Beyond the known, generally accepted secure coding issues and their fixes suggested in our rules and guidelines, one challenge is the lack of sufficient control of where app data can go. Information leaks are prevalent because of the way Android apps interact. We are currently developing static analysis tools that can be used to discover and eliminate these vulnerabilities. The method we are working on will enable users—both individuals and organizations–to have more confidence about data leakage with respect to a particular set of apps. However, even though the method we are working on advances security analyses, it does not address native code or reflection. Data flow security is a big challenge, and many great researchers are working on these issues in both industry and academia.

Another part of the problem is usability. Even when thorough analyses of data flow are available, users need to be presented with options and must understand the implications of those options without having to spend a great deal of effort to do so and without having to be developers themselves. Adrienne Porter Felt (at Google) has published some especially good research papers analyzing user interface security problems and suggesting possible fixes. Her work also covers usability issues for programmers, such as inadequate APIs about permissions leading to well-meaning developers requesting more permissions than needed, which can be exploited by malicious apps.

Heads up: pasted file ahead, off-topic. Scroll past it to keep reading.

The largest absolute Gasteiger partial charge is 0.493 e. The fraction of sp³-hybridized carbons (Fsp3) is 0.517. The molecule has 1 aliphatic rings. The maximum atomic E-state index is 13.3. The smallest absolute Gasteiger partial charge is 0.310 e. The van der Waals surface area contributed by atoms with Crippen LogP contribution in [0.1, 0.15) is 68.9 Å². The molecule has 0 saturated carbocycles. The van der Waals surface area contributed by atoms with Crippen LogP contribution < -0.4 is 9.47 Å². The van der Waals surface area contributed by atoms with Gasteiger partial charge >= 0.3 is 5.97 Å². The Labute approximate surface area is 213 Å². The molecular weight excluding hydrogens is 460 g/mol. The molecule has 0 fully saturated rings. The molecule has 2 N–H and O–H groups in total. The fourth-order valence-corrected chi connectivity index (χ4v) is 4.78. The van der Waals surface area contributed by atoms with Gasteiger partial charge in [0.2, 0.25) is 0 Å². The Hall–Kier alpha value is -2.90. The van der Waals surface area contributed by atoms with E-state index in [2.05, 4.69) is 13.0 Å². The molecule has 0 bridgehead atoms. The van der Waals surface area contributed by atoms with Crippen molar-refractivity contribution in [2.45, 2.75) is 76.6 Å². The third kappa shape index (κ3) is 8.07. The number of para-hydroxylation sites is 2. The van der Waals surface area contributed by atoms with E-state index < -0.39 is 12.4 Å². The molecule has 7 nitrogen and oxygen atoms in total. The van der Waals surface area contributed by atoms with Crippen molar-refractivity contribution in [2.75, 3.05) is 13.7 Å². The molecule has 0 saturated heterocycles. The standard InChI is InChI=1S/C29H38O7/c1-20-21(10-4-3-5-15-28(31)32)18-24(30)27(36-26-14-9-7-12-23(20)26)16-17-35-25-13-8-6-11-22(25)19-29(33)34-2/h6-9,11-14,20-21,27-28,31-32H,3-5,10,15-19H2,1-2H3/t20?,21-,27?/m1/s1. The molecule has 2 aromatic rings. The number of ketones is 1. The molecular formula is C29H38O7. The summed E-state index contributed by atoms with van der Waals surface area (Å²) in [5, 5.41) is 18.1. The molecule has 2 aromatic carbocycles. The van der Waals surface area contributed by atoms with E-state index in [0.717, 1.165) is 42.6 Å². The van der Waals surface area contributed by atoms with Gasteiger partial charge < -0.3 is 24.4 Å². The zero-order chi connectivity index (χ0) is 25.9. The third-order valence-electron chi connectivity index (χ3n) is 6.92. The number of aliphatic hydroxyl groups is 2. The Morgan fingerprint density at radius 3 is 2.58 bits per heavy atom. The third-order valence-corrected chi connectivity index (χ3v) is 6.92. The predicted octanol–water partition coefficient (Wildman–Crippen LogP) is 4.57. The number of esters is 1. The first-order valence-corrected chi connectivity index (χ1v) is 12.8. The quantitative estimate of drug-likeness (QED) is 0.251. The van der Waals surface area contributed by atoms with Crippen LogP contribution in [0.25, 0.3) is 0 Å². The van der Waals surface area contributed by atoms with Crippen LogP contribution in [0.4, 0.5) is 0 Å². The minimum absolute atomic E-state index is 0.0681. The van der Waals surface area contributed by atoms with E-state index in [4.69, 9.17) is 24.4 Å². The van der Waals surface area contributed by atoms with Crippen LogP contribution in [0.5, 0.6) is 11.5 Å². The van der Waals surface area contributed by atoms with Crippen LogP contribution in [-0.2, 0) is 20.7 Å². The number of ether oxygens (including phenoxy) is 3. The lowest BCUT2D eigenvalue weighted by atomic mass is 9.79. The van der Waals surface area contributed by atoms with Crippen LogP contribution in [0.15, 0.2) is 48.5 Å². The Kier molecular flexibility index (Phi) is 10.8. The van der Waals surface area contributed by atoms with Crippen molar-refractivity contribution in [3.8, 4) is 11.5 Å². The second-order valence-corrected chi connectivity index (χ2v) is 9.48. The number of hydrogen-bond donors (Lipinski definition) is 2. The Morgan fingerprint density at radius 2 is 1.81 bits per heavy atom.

Another issue with Android security is that when security issues are found and fixed by Google, mobile carriers that have special “flavors” of Android phones may take a long time to roll those security updates out to their users. Consequently, the data associated with apps may be vulnerable for the length of time that the ISP takes to roll out the security update.

What kind of benefits can be expected from the application of the secure coding rules and guidelines for Android? Have you got any story about bugs being introduced in apps that would have been avoided if the guidelines had been followed?